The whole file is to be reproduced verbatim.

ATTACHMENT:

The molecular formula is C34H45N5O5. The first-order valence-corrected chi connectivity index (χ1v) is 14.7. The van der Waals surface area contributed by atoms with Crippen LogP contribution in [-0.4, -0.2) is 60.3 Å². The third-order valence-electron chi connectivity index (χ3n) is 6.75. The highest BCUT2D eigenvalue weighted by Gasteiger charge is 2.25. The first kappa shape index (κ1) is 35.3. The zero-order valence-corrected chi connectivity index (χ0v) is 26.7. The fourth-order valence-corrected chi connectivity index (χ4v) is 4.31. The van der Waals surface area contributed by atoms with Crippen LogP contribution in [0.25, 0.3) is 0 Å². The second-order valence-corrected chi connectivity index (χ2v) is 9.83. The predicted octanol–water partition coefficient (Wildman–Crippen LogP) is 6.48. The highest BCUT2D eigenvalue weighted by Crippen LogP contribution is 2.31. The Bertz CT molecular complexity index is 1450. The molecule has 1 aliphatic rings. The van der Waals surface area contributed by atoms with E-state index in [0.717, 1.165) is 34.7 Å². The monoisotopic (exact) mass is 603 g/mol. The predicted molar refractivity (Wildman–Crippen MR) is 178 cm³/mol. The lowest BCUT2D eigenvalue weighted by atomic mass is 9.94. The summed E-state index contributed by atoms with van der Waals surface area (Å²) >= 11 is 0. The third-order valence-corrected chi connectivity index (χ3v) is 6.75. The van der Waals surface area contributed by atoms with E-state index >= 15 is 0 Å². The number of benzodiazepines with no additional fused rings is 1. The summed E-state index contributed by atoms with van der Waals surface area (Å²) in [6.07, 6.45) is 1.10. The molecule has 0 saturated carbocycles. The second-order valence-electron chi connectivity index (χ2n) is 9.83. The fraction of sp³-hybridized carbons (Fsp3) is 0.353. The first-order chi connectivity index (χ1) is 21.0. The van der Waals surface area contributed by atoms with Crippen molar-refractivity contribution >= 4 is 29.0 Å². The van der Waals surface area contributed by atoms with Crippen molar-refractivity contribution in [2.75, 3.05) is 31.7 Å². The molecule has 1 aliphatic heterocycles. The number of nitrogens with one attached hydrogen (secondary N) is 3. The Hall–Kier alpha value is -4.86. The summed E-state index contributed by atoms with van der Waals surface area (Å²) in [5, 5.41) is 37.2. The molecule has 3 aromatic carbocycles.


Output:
The molecular formula is C34H45N5O5. The first-order valence-corrected chi connectivity index (χ1v) is 14.7. The van der Waals surface area contributed by atoms with Crippen LogP contribution in [-0.4, -0.2) is 60.3 Å². The third-order valence-electron chi connectivity index (χ3n) is 6.75. The highest BCUT2D eigenvalue weighted by Gasteiger charge is 2.25. The first kappa shape index (κ1) is 35.3. The zero-order valence-corrected chi connectivity index (χ0v) is 26.7. The fourth-order valence-corrected chi connectivity index (χ4v) is 4.31. The van der Waals surface area contributed by atoms with Crippen LogP contribution in [0.25, 0.3) is 0 Å². The second-order valence-corrected chi connectivity index (χ2v) is 9.83. The predicted octanol–water partition coefficient (Wildman–Crippen LogP) is 6.48. The highest BCUT2D eigenvalue weighted by Crippen LogP contribution is 2.31. The Bertz CT molecular complexity index is 1450. The molecule has 1 aliphatic rings. The van der Waals surface area contributed by atoms with E-state index in [0.717, 1.165) is 34.7 Å². The monoisotopic (exact) mass is 603 g/mol. The predicted molar refractivity (Wildman–Crippen MR) is 178 cm³/mol. The lowest BCUT2D eigenvalue weighted by atomic mass is 9.94. The summed E-state index contributed by atoms with van der Waals surface area (Å²) >= 11 is 0. The third-order valence-corrected chi connectivity index (χ3v) is 6.75. The van der Waals surface area contributed by atoms with E-state index >= 15 is 0 Å². The number of benzodiazepines with no additional fused rings is 1. The summed E-state index contributed by atoms with van der Waals surface area (Å²) in [6.07, 6.45) is 1.10. The molecule has 0 saturated carbocycles. The second-order valence-electron chi connectivity index (χ2n) is 9.83. The fraction of sp³-hybridized carbons (Fsp3) is 0.353. The first-order chi connectivity index (χ1) is 21.0. The van der Waals surface area contributed by atoms with Crippen molar-refractivity contribution >= 4 is 29.0 Å². The van der Waals surface area contributed by atoms with Crippen molar-refractivity contribution in [2.75, 3.05) is 31.7 Å². The molecule has 1 aliphatic heterocycles. The number of nitrogens with one attached hydrogen (secondary N) is 3. The Hall–Kier alpha value is -4.86. The summed E-state index contributed by atoms with van der Waals surface area (Å²) in [5, 5.41) is 37.2. The molecule has 3 aromatic carbocycles.